My daughter has cancer. Every time I think or say it, the thought still knocks my breath away…and in a bad way, like falling from a two story building and landing wrong. A little over 3 months ago, Alaina was diagnosed with Acute Lymphoblastic Leukemia—one day after my son was born. My story, and of how we have learned to cope and deal with our new lives, is not what I’m here to talk to you about today, though. It isn’t going to focus on all the trials my 2 ½ year old baby girl has had to go through, but if you ever do wish to follow her progress, feel free to plug into my blog.
Today, I want to talk about hope. There are many things in our new life that give us hope. People, friends, strangers….all who’ve come out of the woodworks to help us, support us, pray for us. And then there are organizations who offer financial assistance, support, community (ever thought of how hard it would be to find someone else who was going through the same thing you were, when it isn’t all that common?). Though Alaina’s diagnosis is one of the “better” cancers to have as a child, she is still high risk, which means more treatment than the average ALL patient. And charities like the LLS (Lymphoma and Leukemia Society) help us in more ways than just money. They provide ways for research…..training….etc. If this had happened to my eldest child, when she was the same age, so 4 years ago, the chances of survival would’ve been way less. So places like LLS help improve a child’s chance of survival based on where they put the funding. Not only that, but like I said, support! Community….it’s very difficult to find other people who have children with cancer, unless you strike up conversations in clinic while your kiddo is getting her chemo. Granted, I’ve done that, and have found a very good friend in the process, who happens to live a mile away, and her son is also 2. They also have the same diagnosis. High risk ALL. But, LLS offers a way to find that community of people to connect with. Sometimes, I don’t think people realize how important it is to be able to talk to someone who is going through the same stuff as you are. It helps so tremendously much! I find that as her mother, I cannot NOT talk about her diagnosis. It’s a way of therapy…a way of relieving myself of some of my daily anxiety. And a way to remind myself…this is not a nightmare. This is our reality. My daughter has cancer. It sucks. Life is hard. But there is hope.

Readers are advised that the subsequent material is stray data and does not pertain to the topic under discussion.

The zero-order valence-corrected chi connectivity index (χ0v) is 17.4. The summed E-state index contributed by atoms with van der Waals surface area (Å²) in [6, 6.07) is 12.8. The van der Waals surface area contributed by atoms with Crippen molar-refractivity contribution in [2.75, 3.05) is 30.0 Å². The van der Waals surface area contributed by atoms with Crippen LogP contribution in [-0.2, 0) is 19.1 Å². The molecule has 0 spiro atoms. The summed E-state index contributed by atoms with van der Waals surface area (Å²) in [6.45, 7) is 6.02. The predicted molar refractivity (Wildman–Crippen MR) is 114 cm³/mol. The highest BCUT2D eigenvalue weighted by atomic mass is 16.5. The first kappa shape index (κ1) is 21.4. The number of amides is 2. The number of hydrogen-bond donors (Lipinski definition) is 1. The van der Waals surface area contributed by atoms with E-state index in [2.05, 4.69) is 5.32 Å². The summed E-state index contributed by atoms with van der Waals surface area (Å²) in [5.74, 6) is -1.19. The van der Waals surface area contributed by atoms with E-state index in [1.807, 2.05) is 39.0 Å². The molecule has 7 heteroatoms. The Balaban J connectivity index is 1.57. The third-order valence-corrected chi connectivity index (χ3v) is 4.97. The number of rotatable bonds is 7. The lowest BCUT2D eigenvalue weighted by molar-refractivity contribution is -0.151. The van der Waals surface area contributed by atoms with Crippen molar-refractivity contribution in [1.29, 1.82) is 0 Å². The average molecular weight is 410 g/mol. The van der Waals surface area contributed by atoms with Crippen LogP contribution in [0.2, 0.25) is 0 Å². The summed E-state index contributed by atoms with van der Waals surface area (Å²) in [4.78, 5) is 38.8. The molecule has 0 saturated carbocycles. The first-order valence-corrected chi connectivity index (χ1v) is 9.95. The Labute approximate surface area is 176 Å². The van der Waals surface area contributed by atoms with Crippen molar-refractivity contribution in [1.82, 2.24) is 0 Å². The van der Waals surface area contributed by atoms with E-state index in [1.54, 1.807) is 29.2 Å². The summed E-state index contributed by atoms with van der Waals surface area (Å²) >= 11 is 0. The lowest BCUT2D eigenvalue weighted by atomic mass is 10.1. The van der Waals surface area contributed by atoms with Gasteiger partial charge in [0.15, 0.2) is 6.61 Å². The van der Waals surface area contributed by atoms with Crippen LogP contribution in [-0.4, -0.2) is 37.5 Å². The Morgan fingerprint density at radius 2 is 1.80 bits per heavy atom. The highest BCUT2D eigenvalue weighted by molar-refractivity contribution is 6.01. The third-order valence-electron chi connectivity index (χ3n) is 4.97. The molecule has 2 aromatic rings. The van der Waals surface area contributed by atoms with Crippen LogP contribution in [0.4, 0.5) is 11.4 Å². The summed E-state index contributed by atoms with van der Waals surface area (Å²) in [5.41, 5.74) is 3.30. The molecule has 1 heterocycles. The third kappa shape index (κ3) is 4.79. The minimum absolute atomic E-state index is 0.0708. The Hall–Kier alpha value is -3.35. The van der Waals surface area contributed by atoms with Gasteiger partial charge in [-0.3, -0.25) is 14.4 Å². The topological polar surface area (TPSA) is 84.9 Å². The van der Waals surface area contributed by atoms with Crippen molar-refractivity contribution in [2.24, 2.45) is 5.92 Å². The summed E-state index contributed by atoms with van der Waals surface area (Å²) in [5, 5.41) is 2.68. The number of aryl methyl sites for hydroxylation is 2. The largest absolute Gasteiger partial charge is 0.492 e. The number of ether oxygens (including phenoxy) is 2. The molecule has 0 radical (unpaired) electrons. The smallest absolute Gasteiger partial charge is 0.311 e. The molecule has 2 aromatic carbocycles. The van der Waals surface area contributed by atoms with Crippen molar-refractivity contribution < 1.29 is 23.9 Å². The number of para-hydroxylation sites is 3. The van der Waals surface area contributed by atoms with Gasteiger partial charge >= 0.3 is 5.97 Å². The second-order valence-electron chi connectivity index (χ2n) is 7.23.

People like you create that hope. So please, if you have just a few minutes, donate to Light the Night, our walk for the Lymphoma and Leukemia Society. Help children and adults of cancer, and their families, have hope for the future. Because in our future, I want my daughter to be able to do all the things she’s suppose to do…go to prom, have her first kiss, go to college, get married, and have babies of her own. Thank you, and remember, shine on! One ray of light can touch so many lives.
Help our little girl fight leukemia and donate blood today!
Carter Bloodcare Sponsor number: SPON050875
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Thank you, ChristaCarol, for taking the time to join us today. Please know that your daughter is in my prayers.